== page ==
If transit SoF is all about shaping growth, then the last thing we should be doing is building a line along Fraser Hwy.
That's one of the problems with the transit mindset South of the Fraser: it is all about shaping growth. Don't get me wrong, shaping growth will be a good thing. We're going to need it. However, shaping growth is not the only thing the South of Fraser needs from rapid transit. There also needs to be a transportation benefit, and a better incentive for using transit altogether: transit needs to be fast, convenient, and reliable. There will be consequences to letting the fastest automobile use growth rate in Metro Van simply grow without enough control,
But, I'm not really convinced that the planners and decision makers have it right when it comes to growth shaping either. I actually don't think that at-grade Light Rail on its own is going to do it. See, the problem with the planning going on at city hall is that Light Rail is believed to be better for growth shaping because it is easier to build more stations (and thus, there are more development nodes) for it. Obvs, you could also build more rail transit to other corridors at a lower capital cost. I think that's not the correct way to be looking at this, and I think that for the very simple reason that the planners are ignoring the fact that we are part of a bigger region: Surrey will be facing lots of competition from the several other locations in Metro Vancouver that are near good rapid transit and prime for development.
There's a reason so many people and families are coming into the South of Fraser today: affordable housing and land value. Building rapid transit of any alignment or technology removes that incentive in the areas around it - and with rises in land value come higher developer risk and a weaker market, and without the incentives and benefits to offset that (such as strong transportation, a strong community, and good safety), people looking for or looking to develop urban transit-oriented development might simply turn away from Surrey, because the premium for such a similar home north of Fraser might become too small to even matter - leaving sprawl to continue, unhampered, like it currently is.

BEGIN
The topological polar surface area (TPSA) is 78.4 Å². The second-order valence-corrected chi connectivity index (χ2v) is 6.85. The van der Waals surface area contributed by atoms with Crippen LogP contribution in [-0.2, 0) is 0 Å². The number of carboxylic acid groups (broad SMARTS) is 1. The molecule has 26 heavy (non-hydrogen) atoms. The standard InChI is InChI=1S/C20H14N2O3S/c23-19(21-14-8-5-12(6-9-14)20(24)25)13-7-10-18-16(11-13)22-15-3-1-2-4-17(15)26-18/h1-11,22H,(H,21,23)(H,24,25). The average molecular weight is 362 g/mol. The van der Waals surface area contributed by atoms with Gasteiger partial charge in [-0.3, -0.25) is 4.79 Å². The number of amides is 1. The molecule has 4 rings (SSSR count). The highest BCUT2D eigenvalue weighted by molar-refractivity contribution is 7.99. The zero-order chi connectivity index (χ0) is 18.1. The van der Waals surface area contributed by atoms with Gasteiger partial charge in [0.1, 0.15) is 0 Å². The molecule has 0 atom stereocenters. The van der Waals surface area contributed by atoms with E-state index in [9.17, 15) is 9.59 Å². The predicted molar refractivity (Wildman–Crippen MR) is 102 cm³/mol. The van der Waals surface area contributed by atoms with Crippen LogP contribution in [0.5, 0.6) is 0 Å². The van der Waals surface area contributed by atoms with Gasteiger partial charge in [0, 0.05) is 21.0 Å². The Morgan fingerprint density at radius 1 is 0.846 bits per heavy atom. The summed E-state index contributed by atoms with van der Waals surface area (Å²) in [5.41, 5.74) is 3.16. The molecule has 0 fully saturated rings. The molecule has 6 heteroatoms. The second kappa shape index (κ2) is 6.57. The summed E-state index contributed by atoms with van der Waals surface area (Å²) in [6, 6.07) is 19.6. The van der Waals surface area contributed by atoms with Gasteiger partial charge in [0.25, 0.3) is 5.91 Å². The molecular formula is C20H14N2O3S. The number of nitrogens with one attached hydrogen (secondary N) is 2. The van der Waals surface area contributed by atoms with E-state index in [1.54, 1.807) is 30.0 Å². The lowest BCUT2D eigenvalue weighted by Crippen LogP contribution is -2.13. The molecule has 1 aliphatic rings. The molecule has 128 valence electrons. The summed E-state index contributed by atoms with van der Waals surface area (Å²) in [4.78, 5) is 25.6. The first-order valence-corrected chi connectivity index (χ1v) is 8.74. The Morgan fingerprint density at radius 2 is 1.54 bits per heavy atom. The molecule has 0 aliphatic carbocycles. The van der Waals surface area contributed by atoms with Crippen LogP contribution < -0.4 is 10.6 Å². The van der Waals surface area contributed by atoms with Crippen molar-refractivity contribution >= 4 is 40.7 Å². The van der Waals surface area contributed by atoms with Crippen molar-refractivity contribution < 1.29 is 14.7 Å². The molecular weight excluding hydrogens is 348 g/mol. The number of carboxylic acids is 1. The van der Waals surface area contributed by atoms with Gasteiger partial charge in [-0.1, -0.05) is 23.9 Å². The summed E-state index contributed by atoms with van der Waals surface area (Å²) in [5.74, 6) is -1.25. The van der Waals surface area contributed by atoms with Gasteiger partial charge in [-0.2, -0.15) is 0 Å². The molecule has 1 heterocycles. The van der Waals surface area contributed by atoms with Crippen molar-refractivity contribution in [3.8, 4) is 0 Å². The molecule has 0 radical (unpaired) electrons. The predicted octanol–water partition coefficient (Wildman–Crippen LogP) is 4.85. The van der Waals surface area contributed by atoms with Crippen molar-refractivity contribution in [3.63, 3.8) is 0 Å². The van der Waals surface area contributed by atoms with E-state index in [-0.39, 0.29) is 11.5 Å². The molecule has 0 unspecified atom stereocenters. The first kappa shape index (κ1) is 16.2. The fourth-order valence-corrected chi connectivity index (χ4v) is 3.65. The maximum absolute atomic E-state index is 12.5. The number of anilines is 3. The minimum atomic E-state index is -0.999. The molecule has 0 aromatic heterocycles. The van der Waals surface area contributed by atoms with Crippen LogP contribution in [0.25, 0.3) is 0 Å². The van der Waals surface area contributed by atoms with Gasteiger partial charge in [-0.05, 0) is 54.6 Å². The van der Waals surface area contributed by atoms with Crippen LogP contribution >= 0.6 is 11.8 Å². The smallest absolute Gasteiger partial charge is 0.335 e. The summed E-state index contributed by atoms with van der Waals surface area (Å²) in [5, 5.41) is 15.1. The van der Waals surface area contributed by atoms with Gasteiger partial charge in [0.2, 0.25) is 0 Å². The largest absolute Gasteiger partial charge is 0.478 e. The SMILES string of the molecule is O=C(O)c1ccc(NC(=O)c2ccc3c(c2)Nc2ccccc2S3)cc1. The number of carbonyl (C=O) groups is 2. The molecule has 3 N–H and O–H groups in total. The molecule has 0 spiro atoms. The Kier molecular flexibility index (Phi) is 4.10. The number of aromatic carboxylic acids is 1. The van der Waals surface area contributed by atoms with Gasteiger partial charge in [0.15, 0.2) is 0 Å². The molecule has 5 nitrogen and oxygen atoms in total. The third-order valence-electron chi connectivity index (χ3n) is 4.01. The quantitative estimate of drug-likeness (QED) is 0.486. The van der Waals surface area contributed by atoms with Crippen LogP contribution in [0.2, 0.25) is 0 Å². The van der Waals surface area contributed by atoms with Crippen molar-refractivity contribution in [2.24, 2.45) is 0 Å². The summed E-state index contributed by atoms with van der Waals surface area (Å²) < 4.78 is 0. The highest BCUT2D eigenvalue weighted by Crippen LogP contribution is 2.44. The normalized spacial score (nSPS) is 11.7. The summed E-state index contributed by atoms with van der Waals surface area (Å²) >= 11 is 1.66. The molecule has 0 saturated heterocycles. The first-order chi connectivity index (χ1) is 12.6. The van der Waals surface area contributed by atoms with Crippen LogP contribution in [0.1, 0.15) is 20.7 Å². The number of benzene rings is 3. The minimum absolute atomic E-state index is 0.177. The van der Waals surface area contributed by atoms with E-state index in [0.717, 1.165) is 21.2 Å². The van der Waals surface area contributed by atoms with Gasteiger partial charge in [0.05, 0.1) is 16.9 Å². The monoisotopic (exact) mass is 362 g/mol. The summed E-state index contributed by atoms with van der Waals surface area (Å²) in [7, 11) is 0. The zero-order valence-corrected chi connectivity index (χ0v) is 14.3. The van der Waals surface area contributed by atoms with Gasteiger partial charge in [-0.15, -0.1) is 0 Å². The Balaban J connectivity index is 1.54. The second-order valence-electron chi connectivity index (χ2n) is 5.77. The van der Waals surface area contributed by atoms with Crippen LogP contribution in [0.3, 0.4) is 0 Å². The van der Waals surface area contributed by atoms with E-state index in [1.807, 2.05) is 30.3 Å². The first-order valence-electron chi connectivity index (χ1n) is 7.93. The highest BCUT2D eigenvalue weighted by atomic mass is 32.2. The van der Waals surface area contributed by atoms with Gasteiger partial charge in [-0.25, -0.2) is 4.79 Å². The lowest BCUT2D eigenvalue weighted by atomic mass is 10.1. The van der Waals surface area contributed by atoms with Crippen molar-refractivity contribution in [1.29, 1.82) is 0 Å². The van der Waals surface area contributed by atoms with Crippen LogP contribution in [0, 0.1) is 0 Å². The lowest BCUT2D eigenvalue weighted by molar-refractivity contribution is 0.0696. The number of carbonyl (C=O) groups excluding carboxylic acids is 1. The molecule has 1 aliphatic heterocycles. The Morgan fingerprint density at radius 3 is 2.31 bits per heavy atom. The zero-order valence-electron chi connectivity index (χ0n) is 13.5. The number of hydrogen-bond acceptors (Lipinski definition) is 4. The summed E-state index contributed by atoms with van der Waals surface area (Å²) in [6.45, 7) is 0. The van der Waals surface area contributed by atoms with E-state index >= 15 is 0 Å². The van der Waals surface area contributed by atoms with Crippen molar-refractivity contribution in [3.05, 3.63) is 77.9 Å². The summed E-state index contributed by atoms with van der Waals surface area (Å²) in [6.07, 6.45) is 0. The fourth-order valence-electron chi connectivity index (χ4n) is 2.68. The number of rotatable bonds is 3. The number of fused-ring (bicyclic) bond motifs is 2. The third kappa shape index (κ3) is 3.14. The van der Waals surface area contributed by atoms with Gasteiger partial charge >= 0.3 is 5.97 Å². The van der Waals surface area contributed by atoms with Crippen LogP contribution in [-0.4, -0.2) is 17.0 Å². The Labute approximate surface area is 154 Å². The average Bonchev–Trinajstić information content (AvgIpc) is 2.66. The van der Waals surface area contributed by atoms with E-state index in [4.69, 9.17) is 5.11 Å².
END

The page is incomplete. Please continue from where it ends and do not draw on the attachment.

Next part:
Think of it this way: you have a choice between buying or developing land on a Fraser Highway LRT in Fleetwood, or you could buy/develop near Royal Oak Station in Burnaby (and this would also be alongside developments that have already come up). Royal Oak has the Expo Line, Fleetwood has the Fraser LRT; they're different levels of transit with different ridership, but in both areas, land value has risen to similar levels. Whether you're a buyer, renter or developer, you will probably be tempted to choose the Royal Oak area so long as space is available - because Surrey will still have far less incentives in other areas: the North of Fraser will still be the major market for jobs, and will still have more of the attractions, activity centres, and institutions (i.e. post secondary).
Think of why Surrey City Centre has not seen any significant, recurring development after 19-23 years of SkyTrain until the past 5 or so years, while growth has pretty much exploded in Burnaby in Metrotown and Brentwood - and, more recently, in Richmond. With Light Rail Transit, even with it going all across the city, it will take years and years before Surrey even starts to see the land use benefits, because there will be so much better investment opportunities at the same price North of Fraser with our new rapid transit investments like the Canada Line, Evergreen Line and Broadway subway. Only when those opportunities run low does the rest of Surrey start to become a viable solution.
By then, it will be too late. Without the better transit speed, frequency and reliability, and revenue (to further improve bus service) to attract ridership in spite of any land use (and the land use to help drive it in spite of competitivity as well - this land use could also be a result of the former), roads in Surrey will be filled with cars and the whole city will be pretty messy in many communities. Especially if Surrey really ends up building more LRT stations than are planned (currently, LRT & RRT have same station locations), because more stations will slow down commutes. Safety concern will pretty much have to be eliminated to make up for that (and who knows if that will happen), and the city will need to have boosted investment in other services to make at least some improvements in the community in the ways transit could not.
And, people and developers looking at Metro Vancouver will once again have the choice of paying lots for an awesome area, or peanuts for a shitty area. Back to square one.